“When he showed up the first day of Spring Training, you watched him throw in the bullpen and liked what he was doing,” Dipoto said. “He was a first-timer wearing a Mariners uniform in Major League camp and you would never have known it. He carries himself with confidence and a look of ‘I’ve got this.’”
A team selecting a player in the Rule 5 Draft must keep him on the big league roster all season or offer that player back to his former team for $50,000. Based on the way Vest has pitched thus far in 2021, the Mariners won’t be offering him back to the Tigers any time soon.
“Using the first three weeks as a barometer, it was a really good pick for us,” Dipoto said.
Don’t feel too bad for the Tigers, though. Detroit selected outfielder Akil Baddoo from the Twins in the same Rule 5 Draft, another of the dozen or so picks in this year’s Draft that has stuck with his new teams.
New York minute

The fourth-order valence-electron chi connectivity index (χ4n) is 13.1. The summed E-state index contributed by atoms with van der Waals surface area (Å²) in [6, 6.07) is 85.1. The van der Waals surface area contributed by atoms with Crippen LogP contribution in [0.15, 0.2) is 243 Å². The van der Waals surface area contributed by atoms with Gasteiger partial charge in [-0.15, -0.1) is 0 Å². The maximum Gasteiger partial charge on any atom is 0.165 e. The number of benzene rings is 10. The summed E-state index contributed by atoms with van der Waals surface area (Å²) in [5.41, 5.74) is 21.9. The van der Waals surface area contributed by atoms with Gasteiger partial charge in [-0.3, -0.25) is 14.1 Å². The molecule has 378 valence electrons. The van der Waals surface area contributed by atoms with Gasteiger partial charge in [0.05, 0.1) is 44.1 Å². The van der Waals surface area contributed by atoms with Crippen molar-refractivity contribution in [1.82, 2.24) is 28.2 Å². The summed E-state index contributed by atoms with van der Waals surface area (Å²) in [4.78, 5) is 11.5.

The Yankees’ sluggish start has provided plenty of fodder for the fan base, sparking passionate -- read: angry -- conversation on sports radio and social media.
Outside of New York -- namely in rival front offices -- the Yankees’ 6-11 start isn’t a big enough sample size to start counting them out.
“I think it’s just bad luck; bad timing that everyone in their lineup is struggling at once,” an AL executive said. “We’re only 10 percent into the season and they still scare the hell out of me. I’m not ready to craft any narratives there.”
Another NL exec pointed to similar stretches for the Yankees in recent years, only not to open the season, a time when everything is magnified. How quickly can things turn around? Look no further than Oakland, where the Athletics won their 11th straight game on Wednesday.
“Look at the A’s; they started 1-7 and people were calling for the owner to sell the team,” the NL exec said. “Now they’re in first place. It’s still so early.”